At my home I have a VPN server at my gateway so also on the Raspberry Pi at the cottage I will install a VPN client and connect to my VPN server at my home. It is through this VPN connection that my MQTT broker and client will talk to one another. I suppose to put this properly…my OpenHAB server with the MQTT client will be listening for MQTT messages from the broker.
Does this sound like I have the understanding of a proper setup now?
On this RPi+Razberry you need to install Openhab, with z-wave and MQTT add-ons. Openhab MQTT client will connect to MQTT broker, which can be located on same RPi(like Mosquitto) or on your home server.
Yes. You install Openhab with MQTT addon on this machine also - like in your cottage, but without z-wave. You can also host broker on this server, instead of cottage - just what is easier to admin.
Yes it should work. If you want to avoid VPN, you can use cloud MQTT broker - there are some free services in internet. In this case both your openhab instances will simply connect to it. This is easier to setup and one of the advantages of MQTT - it can pass firewalls easy this way.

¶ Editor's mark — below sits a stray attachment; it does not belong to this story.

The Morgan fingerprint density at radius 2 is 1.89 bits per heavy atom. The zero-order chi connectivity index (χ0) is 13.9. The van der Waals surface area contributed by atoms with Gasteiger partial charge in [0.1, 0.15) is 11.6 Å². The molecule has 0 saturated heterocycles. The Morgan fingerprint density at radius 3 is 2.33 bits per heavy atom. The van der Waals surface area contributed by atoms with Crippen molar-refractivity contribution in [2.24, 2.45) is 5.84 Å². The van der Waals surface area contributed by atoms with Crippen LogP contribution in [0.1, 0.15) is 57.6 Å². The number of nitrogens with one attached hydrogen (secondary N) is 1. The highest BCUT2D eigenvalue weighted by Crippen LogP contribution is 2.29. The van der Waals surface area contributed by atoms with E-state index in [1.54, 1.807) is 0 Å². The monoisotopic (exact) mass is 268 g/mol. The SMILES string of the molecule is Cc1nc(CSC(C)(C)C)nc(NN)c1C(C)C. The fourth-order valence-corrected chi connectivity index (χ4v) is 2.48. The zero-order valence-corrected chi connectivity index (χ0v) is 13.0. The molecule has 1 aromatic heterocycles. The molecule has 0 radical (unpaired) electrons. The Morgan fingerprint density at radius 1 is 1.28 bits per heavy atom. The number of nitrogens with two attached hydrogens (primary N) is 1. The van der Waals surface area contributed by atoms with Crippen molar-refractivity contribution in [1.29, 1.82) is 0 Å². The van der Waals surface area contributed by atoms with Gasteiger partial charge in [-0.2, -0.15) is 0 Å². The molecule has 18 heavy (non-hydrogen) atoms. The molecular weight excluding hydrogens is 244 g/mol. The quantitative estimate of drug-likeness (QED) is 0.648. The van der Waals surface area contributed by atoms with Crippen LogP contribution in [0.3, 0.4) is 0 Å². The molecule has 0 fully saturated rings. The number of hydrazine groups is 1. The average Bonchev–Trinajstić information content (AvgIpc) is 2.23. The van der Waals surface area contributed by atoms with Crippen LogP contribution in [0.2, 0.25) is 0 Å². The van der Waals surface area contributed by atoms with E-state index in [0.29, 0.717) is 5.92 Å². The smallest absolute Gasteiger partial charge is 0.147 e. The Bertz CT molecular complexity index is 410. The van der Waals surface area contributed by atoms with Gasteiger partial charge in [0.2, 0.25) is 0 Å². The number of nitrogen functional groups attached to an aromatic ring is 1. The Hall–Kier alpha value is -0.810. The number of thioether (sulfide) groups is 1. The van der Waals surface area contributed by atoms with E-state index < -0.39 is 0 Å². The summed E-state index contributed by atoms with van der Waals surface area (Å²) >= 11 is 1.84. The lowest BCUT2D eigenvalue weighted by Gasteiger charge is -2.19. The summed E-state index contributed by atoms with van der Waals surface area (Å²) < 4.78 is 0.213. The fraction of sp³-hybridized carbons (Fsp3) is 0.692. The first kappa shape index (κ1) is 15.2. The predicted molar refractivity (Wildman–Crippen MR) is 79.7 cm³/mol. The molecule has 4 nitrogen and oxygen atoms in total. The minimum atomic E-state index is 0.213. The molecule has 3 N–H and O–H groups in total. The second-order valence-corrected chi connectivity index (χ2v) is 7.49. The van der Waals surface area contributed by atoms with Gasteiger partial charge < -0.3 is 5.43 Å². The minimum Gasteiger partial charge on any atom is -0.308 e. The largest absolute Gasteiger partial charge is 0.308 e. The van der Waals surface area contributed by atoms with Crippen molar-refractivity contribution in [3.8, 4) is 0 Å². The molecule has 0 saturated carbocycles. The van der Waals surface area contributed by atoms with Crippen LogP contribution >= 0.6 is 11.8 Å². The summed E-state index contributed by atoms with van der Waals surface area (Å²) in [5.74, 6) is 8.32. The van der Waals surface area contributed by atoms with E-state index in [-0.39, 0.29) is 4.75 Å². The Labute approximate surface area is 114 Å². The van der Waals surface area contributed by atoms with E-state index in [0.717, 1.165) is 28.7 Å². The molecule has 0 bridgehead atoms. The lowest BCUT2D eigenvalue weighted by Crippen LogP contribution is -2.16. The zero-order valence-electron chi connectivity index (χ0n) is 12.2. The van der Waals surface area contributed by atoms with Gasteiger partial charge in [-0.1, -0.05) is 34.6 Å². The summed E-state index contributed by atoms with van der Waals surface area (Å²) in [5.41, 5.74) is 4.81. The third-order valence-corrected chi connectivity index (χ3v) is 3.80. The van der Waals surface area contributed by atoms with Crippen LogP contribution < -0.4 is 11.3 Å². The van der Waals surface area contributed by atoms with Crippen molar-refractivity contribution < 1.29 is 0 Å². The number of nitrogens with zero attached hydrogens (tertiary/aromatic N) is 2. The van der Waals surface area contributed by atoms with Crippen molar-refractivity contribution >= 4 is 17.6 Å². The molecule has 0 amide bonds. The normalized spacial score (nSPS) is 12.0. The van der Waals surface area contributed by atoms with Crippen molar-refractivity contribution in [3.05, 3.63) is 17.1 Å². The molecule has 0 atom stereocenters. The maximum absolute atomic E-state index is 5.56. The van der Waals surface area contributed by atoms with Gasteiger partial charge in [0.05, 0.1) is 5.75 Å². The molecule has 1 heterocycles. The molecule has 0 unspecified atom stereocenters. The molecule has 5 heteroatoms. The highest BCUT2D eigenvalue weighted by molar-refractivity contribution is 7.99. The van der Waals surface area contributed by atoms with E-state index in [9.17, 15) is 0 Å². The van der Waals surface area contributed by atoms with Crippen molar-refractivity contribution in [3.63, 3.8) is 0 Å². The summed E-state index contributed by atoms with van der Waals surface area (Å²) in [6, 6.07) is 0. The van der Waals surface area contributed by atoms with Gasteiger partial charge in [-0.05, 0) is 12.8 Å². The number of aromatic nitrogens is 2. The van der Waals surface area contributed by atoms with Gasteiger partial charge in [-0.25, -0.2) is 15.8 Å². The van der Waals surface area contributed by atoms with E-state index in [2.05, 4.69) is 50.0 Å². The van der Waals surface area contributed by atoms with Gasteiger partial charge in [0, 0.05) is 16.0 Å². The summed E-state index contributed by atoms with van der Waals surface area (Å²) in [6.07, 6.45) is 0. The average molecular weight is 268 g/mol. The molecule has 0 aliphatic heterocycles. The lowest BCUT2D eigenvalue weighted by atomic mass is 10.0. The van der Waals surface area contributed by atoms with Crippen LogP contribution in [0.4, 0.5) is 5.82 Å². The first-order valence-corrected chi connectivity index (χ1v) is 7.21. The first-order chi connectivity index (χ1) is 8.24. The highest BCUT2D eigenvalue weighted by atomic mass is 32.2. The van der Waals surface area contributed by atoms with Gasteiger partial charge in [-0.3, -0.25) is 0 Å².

Couple of more questions for you if you don’t mind:
I was hoping to not have to install OpenHAB on my cottage Raspberry Pi at all. Although others have done this successfully I really hoping only use a MQTT at the cottage and have the Raspberry Pi connect to my OpenHAB at my home (running the MQTT client). Putting OpenHAB on a Raspberry Pi SD card is not something I want to have to do since it will eventually kill my SD card (my opinion…I may be wrong). But if that is the only way or the best way to have my main OpenHAB at my house then of course that’s the route I will take.